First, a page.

Thursday, February 09, 2006

impending spring season....

can you hear that? i think its getting closer, is it spring rains? melting snow? visible grass? perhaps even the sun? no! it is the high school ultimate spring season!

hark! it approaches.

captains and coaches alike know now is the time to begin figuring out their seasons if they havent already. do they want to travel? tournaments or individual league games? the possibilities are numerous, and ultimately each team's organizing powers must of course decide on a season or plan of action that best prepares their team for whatever their goals may be - league championship, state championship, or easterns/westerns.

thus leads me to another vague open question in this still pre-tournament season - what does your team plan to do? mostly tournaments? mostly individual games? traveling far? what are the benefits that you personally see.

the way we ran it in my days at Prep was primarily single games, because a) thats what time allowed given the busy schedules of players etc, and b) it allowed us consistent (At least once a week) gauges of how we were (or werent) improving. interspersed on a few weekends were tournaments, most notably in the vaguely mid-season Kit Kat in the Hat in Philly, and then it all culminated in the PA state championship, and then PHUEL championship. which i think personally is a good way to do it, idk about other leagues nationally but around the Philly area there arent very many tournaments, if you want to go to em you have to travel, which is a tough thing to do. so primarily you rely on the one on one contests.

but enough of my blathering, what does your team plan to do in terms of scheduling this year?

ps - anyone reading RSD lately? hmm, is playultimate creating a bit of a stir? ... nah, just a mediocre hype thread, ah well


Fantusta said...

Lower Merion plans on playing as much as possible... submit bids for every tournament we can get our hands on, and then scheduling PHUEL games in the meantime (SJP being among our hopeful victims). Our team is new, senior-heavy, and Ultiamate-hungry. This leads to a desire for as many games as possible, with tournaments being the best way to guarantee games. Single games find themselves prone to cancellations much more easily, which is one of my major concerns.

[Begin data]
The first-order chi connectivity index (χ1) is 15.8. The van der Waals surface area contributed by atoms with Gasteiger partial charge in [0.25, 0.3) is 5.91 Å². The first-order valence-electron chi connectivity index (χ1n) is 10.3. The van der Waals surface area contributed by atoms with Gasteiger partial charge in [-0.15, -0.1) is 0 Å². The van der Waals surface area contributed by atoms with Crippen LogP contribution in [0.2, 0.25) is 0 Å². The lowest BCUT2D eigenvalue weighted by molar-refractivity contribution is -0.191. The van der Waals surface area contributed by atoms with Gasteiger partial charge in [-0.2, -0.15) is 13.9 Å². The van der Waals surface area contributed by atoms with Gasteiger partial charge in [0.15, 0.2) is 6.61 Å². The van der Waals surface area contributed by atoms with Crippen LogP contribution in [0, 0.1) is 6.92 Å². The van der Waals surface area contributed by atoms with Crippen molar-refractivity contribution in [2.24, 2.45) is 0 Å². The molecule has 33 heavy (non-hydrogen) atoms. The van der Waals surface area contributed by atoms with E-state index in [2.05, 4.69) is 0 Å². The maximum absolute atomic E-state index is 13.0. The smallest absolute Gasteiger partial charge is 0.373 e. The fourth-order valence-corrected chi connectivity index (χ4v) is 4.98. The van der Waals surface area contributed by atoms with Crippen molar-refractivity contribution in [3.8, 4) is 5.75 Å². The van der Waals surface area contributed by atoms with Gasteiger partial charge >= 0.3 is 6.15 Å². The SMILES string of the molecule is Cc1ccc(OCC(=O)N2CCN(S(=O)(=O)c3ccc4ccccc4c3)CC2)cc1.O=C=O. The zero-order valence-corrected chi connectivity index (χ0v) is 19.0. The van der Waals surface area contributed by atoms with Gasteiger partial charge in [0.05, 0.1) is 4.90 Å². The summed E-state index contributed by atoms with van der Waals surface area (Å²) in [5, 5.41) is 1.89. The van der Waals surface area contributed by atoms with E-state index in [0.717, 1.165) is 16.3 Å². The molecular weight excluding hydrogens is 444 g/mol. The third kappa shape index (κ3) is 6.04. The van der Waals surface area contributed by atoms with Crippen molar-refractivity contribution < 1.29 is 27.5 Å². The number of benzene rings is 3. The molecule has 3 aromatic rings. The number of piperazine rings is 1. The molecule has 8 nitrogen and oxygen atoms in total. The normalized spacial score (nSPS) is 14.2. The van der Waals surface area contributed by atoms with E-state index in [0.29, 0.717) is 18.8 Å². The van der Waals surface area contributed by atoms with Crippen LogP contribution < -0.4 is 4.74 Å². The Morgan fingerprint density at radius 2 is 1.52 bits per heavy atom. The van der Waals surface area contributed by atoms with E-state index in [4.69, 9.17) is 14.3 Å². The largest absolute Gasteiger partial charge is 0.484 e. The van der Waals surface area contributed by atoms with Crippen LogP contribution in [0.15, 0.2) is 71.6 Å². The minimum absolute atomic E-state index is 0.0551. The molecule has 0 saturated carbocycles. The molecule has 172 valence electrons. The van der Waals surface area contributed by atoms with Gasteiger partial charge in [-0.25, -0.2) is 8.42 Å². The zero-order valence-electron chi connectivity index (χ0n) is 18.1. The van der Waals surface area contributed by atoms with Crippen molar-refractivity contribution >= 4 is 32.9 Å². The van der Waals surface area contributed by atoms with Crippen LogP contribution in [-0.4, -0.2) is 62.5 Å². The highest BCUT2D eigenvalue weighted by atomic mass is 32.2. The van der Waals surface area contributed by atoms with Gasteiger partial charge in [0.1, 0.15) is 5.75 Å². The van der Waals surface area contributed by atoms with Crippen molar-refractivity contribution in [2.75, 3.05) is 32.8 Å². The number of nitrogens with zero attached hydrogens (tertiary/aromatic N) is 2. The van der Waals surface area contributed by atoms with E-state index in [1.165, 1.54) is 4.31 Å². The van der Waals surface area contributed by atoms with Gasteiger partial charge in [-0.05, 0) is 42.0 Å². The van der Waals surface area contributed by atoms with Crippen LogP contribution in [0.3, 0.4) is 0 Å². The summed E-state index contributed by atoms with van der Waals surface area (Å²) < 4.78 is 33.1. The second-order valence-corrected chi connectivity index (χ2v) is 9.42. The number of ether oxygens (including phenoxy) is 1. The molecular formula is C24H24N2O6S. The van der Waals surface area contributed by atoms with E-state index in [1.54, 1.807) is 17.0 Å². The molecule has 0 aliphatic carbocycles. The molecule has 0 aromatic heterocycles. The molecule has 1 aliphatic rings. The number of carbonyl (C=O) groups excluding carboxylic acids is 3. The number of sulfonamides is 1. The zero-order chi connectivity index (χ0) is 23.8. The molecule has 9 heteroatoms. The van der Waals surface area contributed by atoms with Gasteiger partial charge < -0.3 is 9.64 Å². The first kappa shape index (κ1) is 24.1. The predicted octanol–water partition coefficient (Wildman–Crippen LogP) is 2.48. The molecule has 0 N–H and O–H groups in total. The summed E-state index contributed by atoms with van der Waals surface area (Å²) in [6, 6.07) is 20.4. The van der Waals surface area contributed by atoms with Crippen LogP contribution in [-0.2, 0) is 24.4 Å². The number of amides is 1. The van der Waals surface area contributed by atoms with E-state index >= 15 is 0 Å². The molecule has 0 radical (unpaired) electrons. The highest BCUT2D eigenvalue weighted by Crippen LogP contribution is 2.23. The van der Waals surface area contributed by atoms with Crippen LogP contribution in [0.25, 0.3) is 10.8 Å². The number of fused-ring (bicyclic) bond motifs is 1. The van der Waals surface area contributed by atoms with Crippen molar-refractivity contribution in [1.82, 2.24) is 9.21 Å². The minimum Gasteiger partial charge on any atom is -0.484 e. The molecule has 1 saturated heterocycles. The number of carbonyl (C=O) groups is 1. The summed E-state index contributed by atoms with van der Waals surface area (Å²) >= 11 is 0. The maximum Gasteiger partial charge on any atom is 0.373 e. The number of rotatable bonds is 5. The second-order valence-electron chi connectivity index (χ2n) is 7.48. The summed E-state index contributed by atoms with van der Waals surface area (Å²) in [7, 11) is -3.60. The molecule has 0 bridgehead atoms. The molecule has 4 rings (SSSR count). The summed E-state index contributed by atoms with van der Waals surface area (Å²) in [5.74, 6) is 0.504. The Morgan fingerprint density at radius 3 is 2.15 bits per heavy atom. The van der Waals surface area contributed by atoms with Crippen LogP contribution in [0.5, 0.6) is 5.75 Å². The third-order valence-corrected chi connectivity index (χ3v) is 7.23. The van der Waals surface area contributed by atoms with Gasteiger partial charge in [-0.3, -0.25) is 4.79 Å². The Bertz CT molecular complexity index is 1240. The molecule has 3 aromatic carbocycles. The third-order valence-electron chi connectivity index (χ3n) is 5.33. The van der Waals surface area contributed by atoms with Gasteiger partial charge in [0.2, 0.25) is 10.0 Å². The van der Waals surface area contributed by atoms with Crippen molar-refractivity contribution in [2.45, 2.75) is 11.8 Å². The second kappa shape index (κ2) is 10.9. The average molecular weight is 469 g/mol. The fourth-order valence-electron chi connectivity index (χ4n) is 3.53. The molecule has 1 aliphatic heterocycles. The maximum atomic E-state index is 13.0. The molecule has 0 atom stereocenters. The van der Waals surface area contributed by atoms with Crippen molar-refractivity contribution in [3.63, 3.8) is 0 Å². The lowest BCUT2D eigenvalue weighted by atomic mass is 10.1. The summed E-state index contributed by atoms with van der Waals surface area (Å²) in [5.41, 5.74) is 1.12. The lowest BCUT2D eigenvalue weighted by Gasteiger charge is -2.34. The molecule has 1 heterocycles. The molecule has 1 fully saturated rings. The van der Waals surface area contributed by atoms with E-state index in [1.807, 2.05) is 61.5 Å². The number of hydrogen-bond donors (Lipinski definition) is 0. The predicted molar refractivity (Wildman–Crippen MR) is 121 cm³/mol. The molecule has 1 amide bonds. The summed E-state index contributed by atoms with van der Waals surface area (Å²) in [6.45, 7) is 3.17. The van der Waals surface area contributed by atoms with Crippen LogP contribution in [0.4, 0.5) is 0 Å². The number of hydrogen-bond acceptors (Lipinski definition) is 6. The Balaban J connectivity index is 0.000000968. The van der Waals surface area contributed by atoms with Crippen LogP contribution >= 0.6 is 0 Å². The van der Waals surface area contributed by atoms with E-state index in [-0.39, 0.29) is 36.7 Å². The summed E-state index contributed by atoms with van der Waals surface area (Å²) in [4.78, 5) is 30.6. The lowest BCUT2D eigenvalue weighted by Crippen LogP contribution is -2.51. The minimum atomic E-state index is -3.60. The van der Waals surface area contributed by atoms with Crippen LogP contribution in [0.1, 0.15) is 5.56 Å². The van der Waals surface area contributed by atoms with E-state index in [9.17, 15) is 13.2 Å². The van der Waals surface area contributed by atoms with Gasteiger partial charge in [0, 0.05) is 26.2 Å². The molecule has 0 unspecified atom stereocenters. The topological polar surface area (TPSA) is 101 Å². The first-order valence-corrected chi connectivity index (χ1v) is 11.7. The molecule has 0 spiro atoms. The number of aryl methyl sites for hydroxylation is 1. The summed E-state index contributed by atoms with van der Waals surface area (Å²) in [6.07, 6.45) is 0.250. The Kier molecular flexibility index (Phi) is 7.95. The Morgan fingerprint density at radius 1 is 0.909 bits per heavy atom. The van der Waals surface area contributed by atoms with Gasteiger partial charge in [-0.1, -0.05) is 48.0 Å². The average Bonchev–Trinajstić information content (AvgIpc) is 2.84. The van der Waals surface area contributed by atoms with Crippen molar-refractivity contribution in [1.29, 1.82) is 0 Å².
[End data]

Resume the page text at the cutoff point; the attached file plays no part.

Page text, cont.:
-Chris Vanni
LM Babaganouj

McCabe said...

i completely agree on the single games being more prone to cancellation.

last year we had a significant problem with teams cancelling. and on top of that, we consistently attempted to get family friends and fans out to the games, so we would have games scheduled, people invited and coming and then have cancellations the night before.

my advice to those who would do this to teams - dont.

if you dont think you will be able to garner enough people to play, try to cancel the games 2 weeks in advance minimum. its just common courtesy, kapeesh?

good points

Jake said...

i coach hopkins and our spring schedule starts with a tourney in wisconsin apr. 1&2, followed by paideia cup/madison mudbath (apr. 21-22). we have a tournament pretty much every other weekend until the state tourney june 3&4.

in between times, we'll be trying to schedule scrimmages with st. olaf, UofMN, UMDuluth, and CUT (or CUT-B). after that, it's all practice and fundraising. i try to get the college teams in the middle of the week and we have usually travelled to their school just so the kids can check it out. if we can pin the captain down a week or so out, we're generally guaranteed a pretty good game from the college team.

it'll be a hectic schedule this spring, but i hope it will also be the most rewarding.

Coach Becker said...

The team I coach will be attending mostly single games; however, I agree with the aforementioned woes of facing cancelled games. I just started our program last year, and to avoid having this happen, a friend and I organized a HS league in our area. Once teams had a regular schedule (for us, games on Sunday afternoons), I believe they were much less likely to no-show. Let me explain.